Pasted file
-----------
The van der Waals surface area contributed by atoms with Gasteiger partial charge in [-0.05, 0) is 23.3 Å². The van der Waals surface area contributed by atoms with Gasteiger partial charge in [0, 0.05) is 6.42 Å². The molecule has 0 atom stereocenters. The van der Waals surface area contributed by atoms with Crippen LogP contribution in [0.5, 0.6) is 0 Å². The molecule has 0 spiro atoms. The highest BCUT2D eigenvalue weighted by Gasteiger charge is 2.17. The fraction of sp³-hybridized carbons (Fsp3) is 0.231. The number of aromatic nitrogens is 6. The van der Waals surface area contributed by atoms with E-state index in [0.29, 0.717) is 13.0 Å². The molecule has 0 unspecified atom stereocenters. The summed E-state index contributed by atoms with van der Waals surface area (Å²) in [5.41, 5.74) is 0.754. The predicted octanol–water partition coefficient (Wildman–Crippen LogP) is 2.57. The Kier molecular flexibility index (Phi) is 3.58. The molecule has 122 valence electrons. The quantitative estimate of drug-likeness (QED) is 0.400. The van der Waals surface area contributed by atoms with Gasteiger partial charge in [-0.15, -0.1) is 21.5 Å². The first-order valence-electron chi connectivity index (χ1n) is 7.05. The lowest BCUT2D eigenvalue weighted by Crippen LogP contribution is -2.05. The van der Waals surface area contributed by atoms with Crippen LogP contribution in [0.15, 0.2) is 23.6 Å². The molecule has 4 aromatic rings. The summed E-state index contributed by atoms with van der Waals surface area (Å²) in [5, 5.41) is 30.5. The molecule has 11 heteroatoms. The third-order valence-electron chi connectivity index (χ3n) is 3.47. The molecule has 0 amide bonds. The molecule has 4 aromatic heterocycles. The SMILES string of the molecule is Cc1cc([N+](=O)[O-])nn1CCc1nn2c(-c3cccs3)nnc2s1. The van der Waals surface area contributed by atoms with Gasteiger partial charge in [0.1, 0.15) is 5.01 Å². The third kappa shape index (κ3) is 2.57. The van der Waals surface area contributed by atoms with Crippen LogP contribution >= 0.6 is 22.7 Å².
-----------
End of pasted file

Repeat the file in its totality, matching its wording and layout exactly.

The van der Waals surface area contributed by atoms with Gasteiger partial charge in [-0.05, 0) is 23.3 Å². The van der Waals surface area contributed by atoms with Gasteiger partial charge in [0, 0.05) is 6.42 Å². The molecule has 0 atom stereocenters. The van der Waals surface area contributed by atoms with Crippen LogP contribution in [0.5, 0.6) is 0 Å². The molecule has 0 spiro atoms. The highest BCUT2D eigenvalue weighted by Gasteiger charge is 2.17. The fraction of sp³-hybridized carbons (Fsp3) is 0.231. The number of aromatic nitrogens is 6. The van der Waals surface area contributed by atoms with E-state index in [0.29, 0.717) is 13.0 Å². The molecule has 0 unspecified atom stereocenters. The summed E-state index contributed by atoms with van der Waals surface area (Å²) in [5.41, 5.74) is 0.754. The predicted octanol–water partition coefficient (Wildman–Crippen LogP) is 2.57. The Kier molecular flexibility index (Phi) is 3.58. The molecule has 122 valence electrons. The quantitative estimate of drug-likeness (QED) is 0.400. The van der Waals surface area contributed by atoms with Gasteiger partial charge in [-0.15, -0.1) is 21.5 Å². The first-order valence-electron chi connectivity index (χ1n) is 7.05. The lowest BCUT2D eigenvalue weighted by Crippen LogP contribution is -2.05. The van der Waals surface area contributed by atoms with Crippen LogP contribution in [0.15, 0.2) is 23.6 Å². The molecule has 4 aromatic rings. The summed E-state index contributed by atoms with van der Waals surface area (Å²) in [5, 5.41) is 30.5. The molecule has 11 heteroatoms. The third-order valence-electron chi connectivity index (χ3n) is 3.47. The molecule has 0 amide bonds. The molecule has 4 aromatic heterocycles. The SMILES string of the molecule is Cc1cc([N+](=O)[O-])nn1CCc1nn2c(-c3cccs3)nnc2s1. The van der Waals surface area contributed by atoms with Gasteiger partial charge in [0.1, 0.15) is 5.01 Å². The third kappa shape index (κ3) is 2.57. The van der Waals surface area contributed by atoms with Crippen LogP contribution >= 0.6 is 22.7 Å².